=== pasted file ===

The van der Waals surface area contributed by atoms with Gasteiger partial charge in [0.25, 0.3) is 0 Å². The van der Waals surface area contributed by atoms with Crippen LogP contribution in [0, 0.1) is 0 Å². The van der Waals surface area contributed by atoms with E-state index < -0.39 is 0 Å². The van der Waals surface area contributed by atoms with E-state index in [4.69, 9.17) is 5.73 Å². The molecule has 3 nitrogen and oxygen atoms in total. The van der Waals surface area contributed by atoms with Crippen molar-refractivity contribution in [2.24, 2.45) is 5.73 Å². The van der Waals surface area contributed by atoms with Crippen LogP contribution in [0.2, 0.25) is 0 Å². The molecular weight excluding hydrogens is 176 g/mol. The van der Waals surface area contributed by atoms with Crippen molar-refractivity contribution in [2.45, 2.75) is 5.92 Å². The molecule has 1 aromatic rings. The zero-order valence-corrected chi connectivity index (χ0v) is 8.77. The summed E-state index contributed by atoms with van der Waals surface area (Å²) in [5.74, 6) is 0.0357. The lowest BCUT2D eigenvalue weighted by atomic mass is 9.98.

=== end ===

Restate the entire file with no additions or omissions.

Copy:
The van der Waals surface area contributed by atoms with Gasteiger partial charge in [0.25, 0.3) is 0 Å². The van der Waals surface area contributed by atoms with Crippen LogP contribution in [0, 0.1) is 0 Å². The van der Waals surface area contributed by atoms with E-state index < -0.39 is 0 Å². The van der Waals surface area contributed by atoms with E-state index in [4.69, 9.17) is 5.73 Å². The molecule has 3 nitrogen and oxygen atoms in total. The van der Waals surface area contributed by atoms with Crippen molar-refractivity contribution in [2.24, 2.45) is 5.73 Å². The van der Waals surface area contributed by atoms with Crippen LogP contribution in [0.2, 0.25) is 0 Å². The molecular weight excluding hydrogens is 176 g/mol. The van der Waals surface area contributed by atoms with Crippen molar-refractivity contribution in [2.45, 2.75) is 5.92 Å². The molecule has 1 aromatic rings. The zero-order valence-corrected chi connectivity index (χ0v) is 8.77. The summed E-state index contributed by atoms with van der Waals surface area (Å²) in [5.74, 6) is 0.0357. The lowest BCUT2D eigenvalue weighted by atomic mass is 9.98.